Sixty-seven Makaha residents have signed a petition to protest the recent mass issuance of citations for parking their cars in front of or near their private garages. Other neighbors are grateful for the police intervention.
"I got a ticket because I was parking in front of my driveway to unload, went into the house to use the bathroom, came back out and there was a ticket to my surprise," said Bill Mousser, a community member.
Similarly, another neighbor said that her son, who is a carpenter, was unloading tools while parked on the street in front of her house when he got a $35 ticket. When he told the police that he was just unloading, they said he had to pay the ticket anyway.
"It has been frustrating as a community to have to park a quarter mile away and walk to my home. What about unloading groceries or any other items? If we are left with caring for the immediate area outside of our homes, then why can’t we park there?" added Mousser.
Hawaii parking and street laws include the prohibition of undocumented vehicles on the streets and any vehicle to be parked within four feet of a driveway, even if it's your own driveway.
“The problem has been building for so long and the improvement is greatly appreciated,” said a Manuku Street resident. “The problem goes further than just parking too close to the curb line. There are also cars parked on sidewalks, people putting up 'No Parking' signs in front of the homes, storage of vehicles on the street, and the list goes on. We look forward to the continued enforcement of this situation in the months ahead.”
The Honolulu Police Department said that they were simply responding to numerous neighborhood complaints and enforcing the law. “The enforcement of parking violations is generally discretionary on the part of our officers,” explained HPD Major Michael Moses. “We do realize that parking in many of these communities is scarce. However, when others within the community insist on police action, and there are obvious violations observed, we are obligated to act. Unfortunately, this parking issue has polarized the residents on these streets.”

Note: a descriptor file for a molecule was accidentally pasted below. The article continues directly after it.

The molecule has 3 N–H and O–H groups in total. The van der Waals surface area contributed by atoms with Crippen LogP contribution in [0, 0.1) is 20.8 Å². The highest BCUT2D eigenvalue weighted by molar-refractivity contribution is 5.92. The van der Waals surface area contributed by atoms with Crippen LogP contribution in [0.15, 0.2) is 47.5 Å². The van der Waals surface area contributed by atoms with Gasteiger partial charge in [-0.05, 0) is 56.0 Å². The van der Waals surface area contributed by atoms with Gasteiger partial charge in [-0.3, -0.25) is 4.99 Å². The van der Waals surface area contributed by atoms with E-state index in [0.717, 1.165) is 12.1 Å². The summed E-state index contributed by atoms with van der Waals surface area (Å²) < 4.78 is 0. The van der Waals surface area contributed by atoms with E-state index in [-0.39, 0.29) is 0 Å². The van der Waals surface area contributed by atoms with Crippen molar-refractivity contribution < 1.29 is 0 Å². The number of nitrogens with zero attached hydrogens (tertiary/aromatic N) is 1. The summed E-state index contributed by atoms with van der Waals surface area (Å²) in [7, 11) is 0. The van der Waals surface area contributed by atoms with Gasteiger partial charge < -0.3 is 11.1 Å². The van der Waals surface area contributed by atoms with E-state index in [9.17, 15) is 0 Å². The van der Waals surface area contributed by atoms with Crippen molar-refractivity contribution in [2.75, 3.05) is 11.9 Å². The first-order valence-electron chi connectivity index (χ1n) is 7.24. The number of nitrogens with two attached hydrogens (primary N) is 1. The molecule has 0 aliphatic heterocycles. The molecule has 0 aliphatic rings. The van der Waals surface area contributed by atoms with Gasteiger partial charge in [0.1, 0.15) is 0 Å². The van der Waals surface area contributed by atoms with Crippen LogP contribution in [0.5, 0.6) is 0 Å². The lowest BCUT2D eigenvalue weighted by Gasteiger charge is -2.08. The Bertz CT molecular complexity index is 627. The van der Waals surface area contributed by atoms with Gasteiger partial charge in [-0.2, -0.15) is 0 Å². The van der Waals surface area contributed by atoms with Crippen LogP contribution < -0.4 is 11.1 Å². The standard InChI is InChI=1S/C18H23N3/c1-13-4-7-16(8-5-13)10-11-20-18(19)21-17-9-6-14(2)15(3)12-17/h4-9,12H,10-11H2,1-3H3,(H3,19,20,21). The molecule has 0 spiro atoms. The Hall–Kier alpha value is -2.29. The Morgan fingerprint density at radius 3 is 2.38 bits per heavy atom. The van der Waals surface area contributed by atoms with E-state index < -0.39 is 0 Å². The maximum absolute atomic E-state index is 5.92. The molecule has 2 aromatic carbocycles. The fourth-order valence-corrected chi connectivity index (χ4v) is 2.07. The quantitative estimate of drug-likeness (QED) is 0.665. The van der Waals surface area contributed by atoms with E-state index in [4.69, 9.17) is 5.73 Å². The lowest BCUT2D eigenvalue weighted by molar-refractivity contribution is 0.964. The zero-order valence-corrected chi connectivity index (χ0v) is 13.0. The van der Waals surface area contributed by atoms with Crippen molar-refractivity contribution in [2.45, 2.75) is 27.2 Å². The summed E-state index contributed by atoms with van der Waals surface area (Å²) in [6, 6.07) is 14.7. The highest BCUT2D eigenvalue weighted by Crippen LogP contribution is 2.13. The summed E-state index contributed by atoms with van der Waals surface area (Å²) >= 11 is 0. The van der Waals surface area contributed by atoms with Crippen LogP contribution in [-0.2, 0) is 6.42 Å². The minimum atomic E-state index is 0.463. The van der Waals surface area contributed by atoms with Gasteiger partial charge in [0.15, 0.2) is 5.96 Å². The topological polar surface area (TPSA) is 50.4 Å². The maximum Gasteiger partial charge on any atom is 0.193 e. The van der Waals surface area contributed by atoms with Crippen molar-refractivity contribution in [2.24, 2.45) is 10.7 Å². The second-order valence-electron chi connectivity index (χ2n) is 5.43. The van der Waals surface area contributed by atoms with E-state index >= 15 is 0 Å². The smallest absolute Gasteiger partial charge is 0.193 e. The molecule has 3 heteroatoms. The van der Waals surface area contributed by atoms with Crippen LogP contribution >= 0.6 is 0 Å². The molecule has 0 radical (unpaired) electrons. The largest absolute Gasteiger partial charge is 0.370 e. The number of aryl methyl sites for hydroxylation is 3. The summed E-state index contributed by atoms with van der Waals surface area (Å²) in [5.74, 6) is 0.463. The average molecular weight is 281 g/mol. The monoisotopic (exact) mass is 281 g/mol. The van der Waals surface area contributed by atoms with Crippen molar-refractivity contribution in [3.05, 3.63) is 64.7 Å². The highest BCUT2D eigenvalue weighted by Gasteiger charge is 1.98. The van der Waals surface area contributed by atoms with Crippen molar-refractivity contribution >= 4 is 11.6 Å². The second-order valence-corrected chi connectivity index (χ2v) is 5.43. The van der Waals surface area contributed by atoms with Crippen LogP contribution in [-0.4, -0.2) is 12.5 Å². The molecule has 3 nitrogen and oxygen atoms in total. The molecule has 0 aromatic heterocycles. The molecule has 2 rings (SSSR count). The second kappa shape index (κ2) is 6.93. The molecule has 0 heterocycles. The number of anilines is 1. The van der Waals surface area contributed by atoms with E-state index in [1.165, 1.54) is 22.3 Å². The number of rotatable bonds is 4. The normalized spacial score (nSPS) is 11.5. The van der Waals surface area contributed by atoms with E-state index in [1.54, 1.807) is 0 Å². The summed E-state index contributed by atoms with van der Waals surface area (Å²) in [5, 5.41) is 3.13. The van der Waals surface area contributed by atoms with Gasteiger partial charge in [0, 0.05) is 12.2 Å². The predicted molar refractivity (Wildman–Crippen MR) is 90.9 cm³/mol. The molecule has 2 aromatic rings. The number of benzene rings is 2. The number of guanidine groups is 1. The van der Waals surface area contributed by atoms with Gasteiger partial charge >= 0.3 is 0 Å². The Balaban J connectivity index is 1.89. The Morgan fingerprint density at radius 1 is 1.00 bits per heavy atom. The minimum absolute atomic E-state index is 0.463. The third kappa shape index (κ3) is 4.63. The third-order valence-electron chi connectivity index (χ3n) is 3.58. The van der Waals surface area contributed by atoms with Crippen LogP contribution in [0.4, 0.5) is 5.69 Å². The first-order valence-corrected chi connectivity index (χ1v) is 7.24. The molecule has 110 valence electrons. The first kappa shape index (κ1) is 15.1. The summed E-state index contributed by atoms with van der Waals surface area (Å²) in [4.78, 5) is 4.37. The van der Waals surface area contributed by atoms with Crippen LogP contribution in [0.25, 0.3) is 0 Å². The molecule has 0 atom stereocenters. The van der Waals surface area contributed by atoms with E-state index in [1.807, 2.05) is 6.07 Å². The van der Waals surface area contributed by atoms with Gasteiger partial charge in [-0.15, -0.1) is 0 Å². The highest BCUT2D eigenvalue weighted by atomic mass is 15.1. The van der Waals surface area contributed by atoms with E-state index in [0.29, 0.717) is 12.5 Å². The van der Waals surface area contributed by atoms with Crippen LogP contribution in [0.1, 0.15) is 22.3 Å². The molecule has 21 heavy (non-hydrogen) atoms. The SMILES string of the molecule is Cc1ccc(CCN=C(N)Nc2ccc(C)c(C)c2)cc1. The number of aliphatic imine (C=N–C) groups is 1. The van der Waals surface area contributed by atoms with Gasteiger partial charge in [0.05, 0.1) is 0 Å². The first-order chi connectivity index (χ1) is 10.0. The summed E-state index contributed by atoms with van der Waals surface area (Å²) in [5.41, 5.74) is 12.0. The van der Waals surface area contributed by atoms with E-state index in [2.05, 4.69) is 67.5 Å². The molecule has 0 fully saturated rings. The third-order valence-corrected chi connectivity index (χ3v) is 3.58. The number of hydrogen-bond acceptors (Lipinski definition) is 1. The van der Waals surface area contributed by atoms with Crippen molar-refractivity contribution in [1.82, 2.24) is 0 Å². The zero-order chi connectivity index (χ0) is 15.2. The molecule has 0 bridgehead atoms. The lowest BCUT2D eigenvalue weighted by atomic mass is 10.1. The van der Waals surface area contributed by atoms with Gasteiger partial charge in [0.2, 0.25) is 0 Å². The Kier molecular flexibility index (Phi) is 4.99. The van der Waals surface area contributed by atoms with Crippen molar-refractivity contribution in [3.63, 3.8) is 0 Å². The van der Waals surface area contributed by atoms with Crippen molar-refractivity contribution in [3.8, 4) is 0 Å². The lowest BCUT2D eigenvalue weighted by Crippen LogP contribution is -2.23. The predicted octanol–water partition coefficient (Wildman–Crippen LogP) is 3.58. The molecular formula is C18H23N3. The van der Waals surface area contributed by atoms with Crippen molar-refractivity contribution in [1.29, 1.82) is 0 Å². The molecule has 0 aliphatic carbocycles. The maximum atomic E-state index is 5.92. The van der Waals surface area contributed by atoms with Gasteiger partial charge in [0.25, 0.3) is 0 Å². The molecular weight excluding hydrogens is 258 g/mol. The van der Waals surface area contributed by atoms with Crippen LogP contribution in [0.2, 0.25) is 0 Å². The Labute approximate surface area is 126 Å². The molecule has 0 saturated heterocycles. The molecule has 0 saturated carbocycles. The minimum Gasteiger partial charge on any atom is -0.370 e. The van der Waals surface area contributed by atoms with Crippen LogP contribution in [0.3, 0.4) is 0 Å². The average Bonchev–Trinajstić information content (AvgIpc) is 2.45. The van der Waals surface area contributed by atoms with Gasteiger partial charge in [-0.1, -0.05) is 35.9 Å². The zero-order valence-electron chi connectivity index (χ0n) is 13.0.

Rep. Maile Shimabukuro (District 45 – Waianae, Makaha, Makua) is considering drafting legislation to reduce the laws requiring distance of parking near a driveway from four feet to one foot or less.
"The problem with the law is that it makes parking nearly impossible in neighborhoods where houses are close together, such as in Makaha, and in places like Honolulu where parking is always hard to find," Shimabukuro said. "I would bet that most of us do this all the time. Many drivers squeeze into available spaces near driveways leaving just enough space for a car to exit and enter."
Given certain circumstances, many Hawaii residents also park in front of their own driveways. "Some residents park there because they have more cars than their garage can hold, or they're holding a large get-together, unloading, or washing their cars," Shimabukuro said.
"I definitely support HPD enforcing the laws and citing obvious violations like derelict cars, parking on sidewalks, and illegal 'No Parking' signs.” Shimabukuro explained. “I also understand that the driveway laws are in place to permit emergency and police vehicles to enter homes in times of emergency. However, I hope we can find a compromise so that people are not unnecessarily inconvenienced," Shimabukuro said.
Shimabukuro has recently asked the Waianae Neighborhood Board to place this issue on their Transportation Committee agenda to give the community a forum to debate this issue. “One thing the community could consider is whether we should ask for an exception to the driveway laws in neighborhoods such as the Manuku and Nukea Street area where parking is extremely limited,” Shimabukuro stated.
“We need to work together to make the community a better place to live for all involved; no one should be left out,” Mousser urged. “We need to talk to each other and find resolutions.”